Palmyra and Fakhredin al Maany Citadel

Tadmor Travel Blog

 › entry 24 of 37 › view all entries
Today we drove from Damascus to Palmyra, stopping at the Bagdad Cafe near the Iraqi border. Palmyra (Tadmor) was an Assyrian Caravan town 4000 years ago (built on an oasis 200km from the Euphrates River, vital as a watering hole in the desert crossing), and an important outpost in the Greek Empire. It was annexed by Rome in 217 CE, and became amazingly wealthy through taxing trade, with a population of over 200 000 people. As the most eastern part of the Roman empire it was only tenuously held, and when Zanobia became ruler of Palmyra in 267 CE after her husband Odenathus suspiciously died, she claimed descent from Cleopatra and rose up against Rome. She had early success, but the city was sacked by Emperor Hadrian in 273 CE, and has since been buried in sand.

We first visited Fakhredin al Maany Citadel, which was built only 800 years ago after the Islamic conquest of the region. It was a lovely little castle, I wandered around it by myself, poking into small passageways and admiring the view over Palmyra from the highest towers, cheering me up a lot. The castle was extended about 300 years ago, by a noble with visions of independence from the Ottomans. He made peace with them eventually, and the Sultan invited him and his sons to Constantinople to seal the peace, then hung them.

The city itself was amazing. It isn't strictly Roman, being rather Nabataean under Roman rule, with the Nabataean fusion of styles. It was an enormous city, with a 6km wall surrounding it, and a 1.

3km main street, lined with columns (many of which are still standing). Only 30% has been uncovered from the sand, with the work still underway, but they have already revealed a Senate, bathes, temples and a small theatre. We saw the columns with Zanobia's titles carved on them, with one of her titles (Empress?) removed by the Romans after her defeat. The main street has an unusual double arch at the end, where the street needs to turn to the Temple of Bell (Roman architecture likes straight streets, so two archways were built, each perpendicular with the road they faced, and slight askew from each other, to give the impression of a straight road).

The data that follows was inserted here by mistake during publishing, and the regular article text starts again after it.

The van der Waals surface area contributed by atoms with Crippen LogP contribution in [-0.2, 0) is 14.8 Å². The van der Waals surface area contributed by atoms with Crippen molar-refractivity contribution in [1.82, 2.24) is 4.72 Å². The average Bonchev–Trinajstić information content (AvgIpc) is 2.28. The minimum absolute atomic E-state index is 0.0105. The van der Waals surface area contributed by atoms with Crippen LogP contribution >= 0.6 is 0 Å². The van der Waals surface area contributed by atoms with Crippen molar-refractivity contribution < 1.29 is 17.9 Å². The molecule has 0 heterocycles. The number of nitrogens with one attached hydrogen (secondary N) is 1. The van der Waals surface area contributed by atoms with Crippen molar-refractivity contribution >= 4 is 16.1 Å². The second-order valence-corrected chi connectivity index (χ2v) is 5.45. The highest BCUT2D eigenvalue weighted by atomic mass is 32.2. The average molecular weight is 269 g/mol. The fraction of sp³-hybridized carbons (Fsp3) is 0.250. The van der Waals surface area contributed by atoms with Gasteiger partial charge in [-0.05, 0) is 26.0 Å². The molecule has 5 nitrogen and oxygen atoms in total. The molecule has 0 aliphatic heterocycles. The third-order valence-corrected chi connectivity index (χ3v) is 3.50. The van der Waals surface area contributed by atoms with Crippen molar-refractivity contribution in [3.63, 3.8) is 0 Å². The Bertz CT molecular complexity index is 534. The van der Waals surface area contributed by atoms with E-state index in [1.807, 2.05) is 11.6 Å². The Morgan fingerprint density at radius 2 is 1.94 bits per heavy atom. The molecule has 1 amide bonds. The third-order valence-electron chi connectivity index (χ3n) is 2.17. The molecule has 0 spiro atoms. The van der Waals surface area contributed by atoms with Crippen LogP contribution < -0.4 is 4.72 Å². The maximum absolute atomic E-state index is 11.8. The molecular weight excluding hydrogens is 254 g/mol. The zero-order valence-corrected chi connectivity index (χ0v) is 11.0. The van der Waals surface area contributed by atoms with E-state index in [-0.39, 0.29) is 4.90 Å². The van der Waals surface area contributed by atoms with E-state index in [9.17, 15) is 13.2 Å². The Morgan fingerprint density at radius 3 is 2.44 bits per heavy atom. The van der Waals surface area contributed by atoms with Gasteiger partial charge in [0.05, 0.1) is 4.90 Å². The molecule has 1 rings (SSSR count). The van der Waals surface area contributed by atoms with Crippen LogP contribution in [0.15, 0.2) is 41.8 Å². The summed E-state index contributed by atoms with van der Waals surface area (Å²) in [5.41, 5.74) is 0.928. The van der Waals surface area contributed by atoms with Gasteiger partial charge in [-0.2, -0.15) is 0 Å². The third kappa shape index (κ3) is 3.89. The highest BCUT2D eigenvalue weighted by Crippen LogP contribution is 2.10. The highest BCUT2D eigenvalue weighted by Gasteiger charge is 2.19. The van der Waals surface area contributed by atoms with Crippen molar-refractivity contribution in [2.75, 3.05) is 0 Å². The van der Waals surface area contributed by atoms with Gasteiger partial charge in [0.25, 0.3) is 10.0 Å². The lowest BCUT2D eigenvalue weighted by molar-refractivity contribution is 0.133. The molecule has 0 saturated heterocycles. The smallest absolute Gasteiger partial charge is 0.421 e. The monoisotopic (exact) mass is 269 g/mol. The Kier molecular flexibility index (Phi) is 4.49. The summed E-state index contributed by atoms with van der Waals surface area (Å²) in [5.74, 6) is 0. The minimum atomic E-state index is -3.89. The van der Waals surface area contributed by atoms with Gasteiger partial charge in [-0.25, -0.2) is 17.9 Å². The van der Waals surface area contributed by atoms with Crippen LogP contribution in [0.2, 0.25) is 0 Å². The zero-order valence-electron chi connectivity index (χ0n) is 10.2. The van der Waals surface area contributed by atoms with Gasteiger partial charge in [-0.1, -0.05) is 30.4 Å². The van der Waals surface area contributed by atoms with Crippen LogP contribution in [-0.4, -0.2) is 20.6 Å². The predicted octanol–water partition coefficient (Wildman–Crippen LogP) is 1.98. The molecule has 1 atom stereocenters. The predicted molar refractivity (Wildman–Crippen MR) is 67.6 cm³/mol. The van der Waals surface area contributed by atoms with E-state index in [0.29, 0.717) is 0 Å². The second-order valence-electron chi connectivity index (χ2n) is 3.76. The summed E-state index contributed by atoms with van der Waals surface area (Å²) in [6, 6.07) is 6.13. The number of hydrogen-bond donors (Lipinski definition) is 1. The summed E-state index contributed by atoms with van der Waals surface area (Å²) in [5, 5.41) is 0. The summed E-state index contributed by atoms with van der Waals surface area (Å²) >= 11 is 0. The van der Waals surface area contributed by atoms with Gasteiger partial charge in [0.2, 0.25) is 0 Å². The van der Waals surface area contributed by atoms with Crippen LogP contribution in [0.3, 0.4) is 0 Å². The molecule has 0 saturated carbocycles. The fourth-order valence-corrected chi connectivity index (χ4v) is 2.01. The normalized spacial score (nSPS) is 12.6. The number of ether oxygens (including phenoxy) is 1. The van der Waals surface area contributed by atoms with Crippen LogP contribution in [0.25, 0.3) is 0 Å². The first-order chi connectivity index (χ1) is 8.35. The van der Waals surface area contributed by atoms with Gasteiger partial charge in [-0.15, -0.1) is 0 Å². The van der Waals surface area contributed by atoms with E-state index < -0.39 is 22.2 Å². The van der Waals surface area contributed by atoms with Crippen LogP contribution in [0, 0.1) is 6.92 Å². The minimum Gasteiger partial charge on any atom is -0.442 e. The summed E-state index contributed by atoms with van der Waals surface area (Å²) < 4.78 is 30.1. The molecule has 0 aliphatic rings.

Temple of Bell was very impressive, still largely intact. Bell/Baal was the most important God in the Palmyrene pantheon), although Zanobia was also a convert of Mani, the Babylonian prophet (210-276 CE) who formed the major religion Manichaeism which tried to peacefully fuse together Christianity, Buddhism, Judaisim and Zoroastrianism into a pacifist religion (which lasted a thousand years before dying out). The Temple was converted to Jupiter under Roman rule, and later used as Church and Mosque, with fresco of Gabriel and St George, and a mark cut to indicate the direction of Mecca. The temple gate was impressive, carved with olives (the symbol of fertility), grapes (the symbol of immortality) and poppy (the symbol of medicine). The whole complex looked pockmarked, as the Ottomans cut out the rock to extract the bronze dowls used in the construction. A really wonderful site...

Join TravBuddy to leave comments, meet new friends and share travel tips!
photo by: Adrian_Liston